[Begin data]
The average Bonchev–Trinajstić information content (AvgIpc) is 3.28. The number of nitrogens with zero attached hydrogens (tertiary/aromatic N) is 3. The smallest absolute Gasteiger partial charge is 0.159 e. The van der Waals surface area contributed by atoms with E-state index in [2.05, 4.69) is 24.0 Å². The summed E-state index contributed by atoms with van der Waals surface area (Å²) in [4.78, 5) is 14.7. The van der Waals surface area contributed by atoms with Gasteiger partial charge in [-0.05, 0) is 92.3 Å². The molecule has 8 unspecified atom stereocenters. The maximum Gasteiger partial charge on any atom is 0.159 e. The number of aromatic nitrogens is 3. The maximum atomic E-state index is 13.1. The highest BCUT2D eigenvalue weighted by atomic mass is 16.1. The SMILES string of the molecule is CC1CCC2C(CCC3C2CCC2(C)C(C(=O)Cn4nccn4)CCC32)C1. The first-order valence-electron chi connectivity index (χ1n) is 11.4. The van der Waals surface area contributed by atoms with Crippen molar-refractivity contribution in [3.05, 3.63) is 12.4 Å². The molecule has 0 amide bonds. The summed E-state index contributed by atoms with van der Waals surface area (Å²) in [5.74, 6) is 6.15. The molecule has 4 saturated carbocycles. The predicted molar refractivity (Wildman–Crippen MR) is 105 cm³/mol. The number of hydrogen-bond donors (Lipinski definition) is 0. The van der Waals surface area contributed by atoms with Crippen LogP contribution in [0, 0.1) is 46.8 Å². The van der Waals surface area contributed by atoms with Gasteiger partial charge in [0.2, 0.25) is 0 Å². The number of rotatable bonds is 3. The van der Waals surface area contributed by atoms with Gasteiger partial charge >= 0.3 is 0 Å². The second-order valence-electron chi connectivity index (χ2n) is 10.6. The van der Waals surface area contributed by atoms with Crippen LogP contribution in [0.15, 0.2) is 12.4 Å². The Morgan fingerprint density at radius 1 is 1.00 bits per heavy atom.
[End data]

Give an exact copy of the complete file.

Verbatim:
The average Bonchev–Trinajstić information content (AvgIpc) is 3.28. The number of nitrogens with zero attached hydrogens (tertiary/aromatic N) is 3. The smallest absolute Gasteiger partial charge is 0.159 e. The van der Waals surface area contributed by atoms with E-state index in [2.05, 4.69) is 24.0 Å². The summed E-state index contributed by atoms with van der Waals surface area (Å²) in [4.78, 5) is 14.7. The van der Waals surface area contributed by atoms with Gasteiger partial charge in [-0.05, 0) is 92.3 Å². The molecule has 8 unspecified atom stereocenters. The maximum Gasteiger partial charge on any atom is 0.159 e. The number of aromatic nitrogens is 3. The maximum atomic E-state index is 13.1. The highest BCUT2D eigenvalue weighted by atomic mass is 16.1. The SMILES string of the molecule is CC1CCC2C(CCC3C2CCC2(C)C(C(=O)Cn4nccn4)CCC32)C1. The first-order valence-electron chi connectivity index (χ1n) is 11.4. The van der Waals surface area contributed by atoms with Crippen molar-refractivity contribution in [3.05, 3.63) is 12.4 Å². The molecule has 0 amide bonds. The summed E-state index contributed by atoms with van der Waals surface area (Å²) in [5.74, 6) is 6.15. The molecule has 4 saturated carbocycles. The predicted molar refractivity (Wildman–Crippen MR) is 105 cm³/mol. The number of hydrogen-bond donors (Lipinski definition) is 0. The van der Waals surface area contributed by atoms with Crippen LogP contribution in [0, 0.1) is 46.8 Å². The van der Waals surface area contributed by atoms with Gasteiger partial charge in [0.2, 0.25) is 0 Å². The number of rotatable bonds is 3. The van der Waals surface area contributed by atoms with Gasteiger partial charge >= 0.3 is 0 Å². The second-order valence-electron chi connectivity index (χ2n) is 10.6. The van der Waals surface area contributed by atoms with Crippen LogP contribution in [0.15, 0.2) is 12.4 Å². The Morgan fingerprint density at radius 1 is 1.00 bits per heavy atom.